A night out in Seoul

I’ve been promising to do this for about two weeks now, so let’s talk about Seoul, y’all.

More to the point, let’s talk about the ridiculous things Westerners do when they go out drinking in Hongdae.

Y’all.

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Somewhere in this picture, some guy in Khaki shorts and a peak cap has his wang out.

(I’ve left out everyone else’s names because I don’t know how they’d feel about being written about).

After about a month of pottering around the modern streets of suburban Cheongna, I managed to synch my schedule up with some friends from Seochan who were heading into Itaewon, then Hongdae on a party mission for the one dude’s birthday.

Now. If none of those names rang any bells with you, it’s because they’re all weird. No, that’s not true. They’re just weird to your Eurocentric sensibilities, Mr Internet reader. It’s time you woke up to the world of rapid-fire, consonant-injected LIFE!

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 !LIFE!

So I consulted Google maps, got on a couple subways and hit Yongsan station to connect with three backpack-totin’ men who, within twenty-five minutes of finding me trying in vain to find free wifi with my stupid South African cell phone, taught me the coolest thing I’ve learned since being here.

You can drink ANYwhere in this country. And it’s not, like, sensible people looking the other way because of some archaic tradition – they don’t give a shit. It’s phenomenal. The government has basically put the responsibility into the hands of the drinking public to not be an asshole out in the streets if you’re going to chug an Asahi lager in public in Nagwon. You just drink it, and make sure you put your can in the right recycling bin afterwards, dude, because of the explosive importance of the environment in  a country where 80% of the people around you in line to process payments at the bank are drunker than Merlot-Judas in a confessional.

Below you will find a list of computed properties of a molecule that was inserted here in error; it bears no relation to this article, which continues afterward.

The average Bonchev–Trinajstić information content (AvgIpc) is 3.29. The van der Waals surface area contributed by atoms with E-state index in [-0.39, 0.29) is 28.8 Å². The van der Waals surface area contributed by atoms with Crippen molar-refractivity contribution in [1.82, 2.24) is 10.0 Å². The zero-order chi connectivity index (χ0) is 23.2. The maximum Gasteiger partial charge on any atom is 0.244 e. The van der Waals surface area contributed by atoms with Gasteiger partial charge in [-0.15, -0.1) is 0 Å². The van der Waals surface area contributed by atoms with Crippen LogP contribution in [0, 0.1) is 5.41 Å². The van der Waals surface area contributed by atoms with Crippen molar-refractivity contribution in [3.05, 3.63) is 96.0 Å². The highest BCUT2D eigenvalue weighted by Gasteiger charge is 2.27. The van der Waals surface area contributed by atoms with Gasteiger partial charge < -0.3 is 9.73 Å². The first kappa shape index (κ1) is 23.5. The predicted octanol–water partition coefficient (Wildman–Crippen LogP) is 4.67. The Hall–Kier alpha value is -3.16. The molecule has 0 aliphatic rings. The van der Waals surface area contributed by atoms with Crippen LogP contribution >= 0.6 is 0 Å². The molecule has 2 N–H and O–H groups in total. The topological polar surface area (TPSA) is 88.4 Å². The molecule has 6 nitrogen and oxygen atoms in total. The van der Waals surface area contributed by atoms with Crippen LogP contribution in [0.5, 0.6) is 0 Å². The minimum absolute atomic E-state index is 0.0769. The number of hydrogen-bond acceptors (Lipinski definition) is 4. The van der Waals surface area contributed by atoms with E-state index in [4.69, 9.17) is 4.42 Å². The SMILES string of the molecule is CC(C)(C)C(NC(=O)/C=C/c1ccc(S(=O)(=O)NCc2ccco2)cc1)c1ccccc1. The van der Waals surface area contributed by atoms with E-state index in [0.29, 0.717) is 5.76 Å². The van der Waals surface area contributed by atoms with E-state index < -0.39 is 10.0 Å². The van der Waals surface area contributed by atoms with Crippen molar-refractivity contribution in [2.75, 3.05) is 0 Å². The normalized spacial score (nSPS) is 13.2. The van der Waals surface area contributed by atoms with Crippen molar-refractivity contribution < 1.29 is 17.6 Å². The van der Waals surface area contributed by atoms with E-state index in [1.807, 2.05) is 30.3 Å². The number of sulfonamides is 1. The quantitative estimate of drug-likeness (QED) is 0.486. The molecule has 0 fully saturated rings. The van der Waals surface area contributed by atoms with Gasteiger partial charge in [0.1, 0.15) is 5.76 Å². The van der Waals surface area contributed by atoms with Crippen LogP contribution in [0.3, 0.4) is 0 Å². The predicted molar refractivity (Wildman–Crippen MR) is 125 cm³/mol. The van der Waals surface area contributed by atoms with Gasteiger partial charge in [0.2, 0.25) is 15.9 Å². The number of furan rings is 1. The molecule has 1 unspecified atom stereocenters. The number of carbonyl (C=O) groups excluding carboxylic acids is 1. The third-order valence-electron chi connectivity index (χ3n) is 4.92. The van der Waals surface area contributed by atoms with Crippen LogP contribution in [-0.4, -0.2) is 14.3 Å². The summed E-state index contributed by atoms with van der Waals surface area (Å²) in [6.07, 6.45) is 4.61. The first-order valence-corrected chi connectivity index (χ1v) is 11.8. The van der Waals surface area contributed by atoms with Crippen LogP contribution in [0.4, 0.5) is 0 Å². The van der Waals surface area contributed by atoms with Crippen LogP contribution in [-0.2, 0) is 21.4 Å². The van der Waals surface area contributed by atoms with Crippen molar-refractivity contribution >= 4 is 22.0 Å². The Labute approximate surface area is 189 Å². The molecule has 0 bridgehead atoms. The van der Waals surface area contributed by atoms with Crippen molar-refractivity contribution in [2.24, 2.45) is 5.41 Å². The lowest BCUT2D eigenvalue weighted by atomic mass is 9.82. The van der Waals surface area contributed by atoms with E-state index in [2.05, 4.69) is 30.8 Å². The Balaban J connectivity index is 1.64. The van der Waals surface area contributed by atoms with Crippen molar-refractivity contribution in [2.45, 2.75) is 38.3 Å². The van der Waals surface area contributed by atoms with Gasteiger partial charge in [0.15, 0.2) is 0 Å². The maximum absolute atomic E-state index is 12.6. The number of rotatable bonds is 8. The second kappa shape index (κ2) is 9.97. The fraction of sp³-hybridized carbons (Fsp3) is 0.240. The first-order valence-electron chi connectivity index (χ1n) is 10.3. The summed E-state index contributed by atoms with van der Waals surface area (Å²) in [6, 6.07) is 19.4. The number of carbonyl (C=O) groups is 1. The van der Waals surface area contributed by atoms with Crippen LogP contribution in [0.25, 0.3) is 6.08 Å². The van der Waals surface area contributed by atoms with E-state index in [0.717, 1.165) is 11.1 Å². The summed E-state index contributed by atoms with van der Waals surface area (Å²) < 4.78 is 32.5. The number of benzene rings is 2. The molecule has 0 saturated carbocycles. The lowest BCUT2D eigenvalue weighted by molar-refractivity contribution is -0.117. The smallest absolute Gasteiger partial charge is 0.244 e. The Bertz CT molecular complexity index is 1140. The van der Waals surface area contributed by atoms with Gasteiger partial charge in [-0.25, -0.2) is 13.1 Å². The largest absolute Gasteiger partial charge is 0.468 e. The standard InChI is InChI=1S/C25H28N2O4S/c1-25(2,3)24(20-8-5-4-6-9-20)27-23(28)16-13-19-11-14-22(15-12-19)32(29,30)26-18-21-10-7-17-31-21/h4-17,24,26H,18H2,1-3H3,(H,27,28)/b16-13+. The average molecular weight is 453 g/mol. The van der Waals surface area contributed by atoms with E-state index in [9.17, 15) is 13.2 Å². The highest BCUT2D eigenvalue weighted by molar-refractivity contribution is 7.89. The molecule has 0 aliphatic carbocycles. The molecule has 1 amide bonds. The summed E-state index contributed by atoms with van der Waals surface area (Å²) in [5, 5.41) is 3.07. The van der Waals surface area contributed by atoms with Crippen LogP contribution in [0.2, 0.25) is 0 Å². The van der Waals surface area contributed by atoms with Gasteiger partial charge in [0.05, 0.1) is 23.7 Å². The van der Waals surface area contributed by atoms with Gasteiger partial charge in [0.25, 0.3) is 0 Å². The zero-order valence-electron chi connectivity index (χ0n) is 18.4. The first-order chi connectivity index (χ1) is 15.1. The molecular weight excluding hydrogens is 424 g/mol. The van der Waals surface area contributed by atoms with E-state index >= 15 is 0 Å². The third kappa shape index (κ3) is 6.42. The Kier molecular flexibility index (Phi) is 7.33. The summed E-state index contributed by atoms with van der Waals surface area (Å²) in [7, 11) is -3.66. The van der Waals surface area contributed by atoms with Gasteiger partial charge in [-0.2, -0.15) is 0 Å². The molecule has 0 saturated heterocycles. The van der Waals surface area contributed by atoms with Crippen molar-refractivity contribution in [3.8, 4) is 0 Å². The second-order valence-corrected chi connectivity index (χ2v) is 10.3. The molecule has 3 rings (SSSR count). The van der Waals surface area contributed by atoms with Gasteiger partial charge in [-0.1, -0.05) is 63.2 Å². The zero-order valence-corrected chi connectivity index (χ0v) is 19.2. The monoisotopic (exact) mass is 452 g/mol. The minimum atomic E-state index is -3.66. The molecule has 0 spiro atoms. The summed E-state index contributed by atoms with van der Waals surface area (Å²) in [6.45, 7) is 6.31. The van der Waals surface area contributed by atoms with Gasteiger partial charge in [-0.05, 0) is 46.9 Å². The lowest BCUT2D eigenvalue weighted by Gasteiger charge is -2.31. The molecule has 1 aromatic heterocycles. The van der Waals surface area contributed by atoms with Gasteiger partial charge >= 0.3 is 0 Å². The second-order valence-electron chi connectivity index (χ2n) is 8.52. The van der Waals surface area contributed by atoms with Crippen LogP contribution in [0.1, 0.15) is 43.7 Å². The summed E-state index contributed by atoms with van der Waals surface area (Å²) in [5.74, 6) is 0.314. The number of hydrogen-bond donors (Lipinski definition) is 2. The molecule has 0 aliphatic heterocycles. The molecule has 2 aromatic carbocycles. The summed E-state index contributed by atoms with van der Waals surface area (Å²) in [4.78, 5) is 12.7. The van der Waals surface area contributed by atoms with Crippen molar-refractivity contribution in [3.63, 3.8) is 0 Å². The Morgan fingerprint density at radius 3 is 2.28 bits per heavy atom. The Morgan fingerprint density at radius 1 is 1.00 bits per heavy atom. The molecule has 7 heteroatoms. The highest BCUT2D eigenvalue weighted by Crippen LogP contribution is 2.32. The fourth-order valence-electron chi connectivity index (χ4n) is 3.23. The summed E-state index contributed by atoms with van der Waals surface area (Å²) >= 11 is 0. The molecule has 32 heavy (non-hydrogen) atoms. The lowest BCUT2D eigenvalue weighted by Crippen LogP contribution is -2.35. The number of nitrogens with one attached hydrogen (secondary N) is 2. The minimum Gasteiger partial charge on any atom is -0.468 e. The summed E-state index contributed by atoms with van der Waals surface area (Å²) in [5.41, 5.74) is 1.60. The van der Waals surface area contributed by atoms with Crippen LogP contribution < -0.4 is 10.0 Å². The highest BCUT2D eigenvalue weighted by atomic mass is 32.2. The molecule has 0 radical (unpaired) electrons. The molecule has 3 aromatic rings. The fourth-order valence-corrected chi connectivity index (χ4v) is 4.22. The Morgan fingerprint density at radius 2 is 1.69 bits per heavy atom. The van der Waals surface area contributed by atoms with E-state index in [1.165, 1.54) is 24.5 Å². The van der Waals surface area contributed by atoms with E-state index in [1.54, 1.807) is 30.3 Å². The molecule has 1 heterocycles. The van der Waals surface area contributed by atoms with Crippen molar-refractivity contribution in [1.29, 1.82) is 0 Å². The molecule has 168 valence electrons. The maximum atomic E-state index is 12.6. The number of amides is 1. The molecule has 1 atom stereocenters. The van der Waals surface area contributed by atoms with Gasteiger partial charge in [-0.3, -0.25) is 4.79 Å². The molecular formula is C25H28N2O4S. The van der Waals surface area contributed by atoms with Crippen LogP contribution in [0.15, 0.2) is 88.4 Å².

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 Be green – knowah’I’mean?

After spending some time inspecting the station’s shopping center’s pet show (I’ll talk about the lame living conditions of pet store pups some other time), we boarded a train for somewhere I missed the name of which, as it turns out, was about a stone’s throw from the infamous (to me at least) Nagwon arcade where I went in search of a guitar three weeks ago. The idea, I would learn, is to find a cheap hotel and have everybody split the costs on a couple rooms.

What we found was basically the Korean Bates motel.

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Which is, in this case, to say it was cheap and nastier than that thing Snooki’s been trying to wash off her lip since the second season of the Jersey Shore. It was rad, though – cheap wallpaper everywhere, even cheaper bathroom fixtures, and actual, genuine, true-to-life hotel porn TVs, complete with boxes of tissues on top of them.

No, I’m not kidding.

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As featured in that story you’ll probably want to avoid telling your children one day. (actual picture from the night)

So we got ready, us four, in two separate rooms we’d picked up for some paltry sum, and headed out to meet some more people at a restaurant in Itaewon. Itaewon is an area pretty much overrun with Westerners, from one end to the other. It’s an antfarm of gorgeous women and beefy okes wandering up and down between pubs, restaurants and 7-11s. The main street area’s basically on top of a nearby  military base and, from the time I spent outside on the pavement tapping my feet and drinking Cass out of a can, the atmosphere is pretty much relentless.